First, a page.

Her family history was unsettled but she generally got on well with her family. Her father, now in his eighties, is well. Although she saw him as being very strict, dominant and religious, she was nevertheless his favourite. Nicky and her mother, now in her mid-seventies, got on well she was also on good terms with her sisters (one younger and two older) and brothers (one older and one younger). There was no family history of psychosis although one aunt became depressed on a number of occasions, requiring hospital admission.

Assessment

History, i.e. the events leading up to her first psychotic episode, as well as to comprehend what had maintained her problems since the first episode of psychosis. I had never used many of the assessment tools I administered, and was anxious to ensure that Janet did not feel overwhelmed. During the assessment stage Janet talked at length about her experiences and I found it difficult to focus on gathering information without getting dragged into the therapy. I was not used to structuring my work, and when Janet described her delusions I was intrigued and found it difficult not to be pulled down a narrow path before I had a wider picture.

Creativity and Psychedelic Substances

The 'Model Psychosis' Assumption Some early researchers reported that LSD users gave highly imaginative, although bizarre, responses to Rorschach inkblots. In summarizing his observations of LSD users in 1976, the psychoanalyst Silvano Arieti found that the use of 'primary process mechanisms' was enhanced, but that the 'secondary processing' required to put the imagery to creative use was impaired. These studies and related research, conducted with both artists and nonartists and with both laboratory subjects and 'street users,' identified many dysfunctional results of informal psychedelic drug usage but no conclusive data supporting the notion that psychedelics could produce a 'model psychosis.' In 1988, T. E. Oxman and colleagues reported a content analysis of 66 autobiographical accounts of schizophrenia, psychedelic drug experience, and mystical experience, as well as 28 autobiographical accounts of personal experiences in ordinary consciousness. Finding that 84 of the samples...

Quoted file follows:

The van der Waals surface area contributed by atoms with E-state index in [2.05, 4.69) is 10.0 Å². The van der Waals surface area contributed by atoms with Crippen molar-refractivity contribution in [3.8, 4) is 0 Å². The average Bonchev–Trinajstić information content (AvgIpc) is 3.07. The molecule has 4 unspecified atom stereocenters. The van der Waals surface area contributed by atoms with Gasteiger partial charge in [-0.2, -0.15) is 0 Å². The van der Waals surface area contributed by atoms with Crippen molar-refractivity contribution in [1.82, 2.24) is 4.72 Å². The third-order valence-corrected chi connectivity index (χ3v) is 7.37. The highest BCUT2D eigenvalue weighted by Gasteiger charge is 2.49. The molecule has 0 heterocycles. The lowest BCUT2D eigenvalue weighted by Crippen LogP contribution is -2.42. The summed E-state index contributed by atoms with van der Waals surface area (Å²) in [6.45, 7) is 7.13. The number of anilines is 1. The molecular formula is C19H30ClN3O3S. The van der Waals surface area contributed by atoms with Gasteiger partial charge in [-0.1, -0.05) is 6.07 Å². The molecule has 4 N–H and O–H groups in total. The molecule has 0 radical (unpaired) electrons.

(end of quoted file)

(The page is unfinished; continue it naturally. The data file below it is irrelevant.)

Measures of Association and Impact Relative Risk Odds Ratio and Attributable Risk

To illustrate, suppose an investigator is interested in comparing the mortality rates of adults with and without a psychotic disorder in a community of 120,000. In this population, 1,200 persons (1 ) meet diagnostic criteria for a psychotic disorder, and 118,800 do not. Over a 1-year period, 312 deaths occur, including 15 individuals with a diagnosis of psychosis and 297 without. The rate (density) of dying for the group with psychosis (15 of 1,200 psychotics) and without this disorder (297 of 118,800) expressed as a mortality rate ratio (relative risk of dying) would be 5 (15 1,200 divided by 297 118,800). The ARe can be interpreted as the probability that an exposed case developed the condition as a result of the exposure. As a hypothetical example, in a study where exposure is family history and the outcome is schizophrenia, an ARe of 0.75 would indicate that 75 of the schizophrenic cases with a positive family history for this disorder developed their condition because of their...

Cognitive and Neural Constraints on Human Thought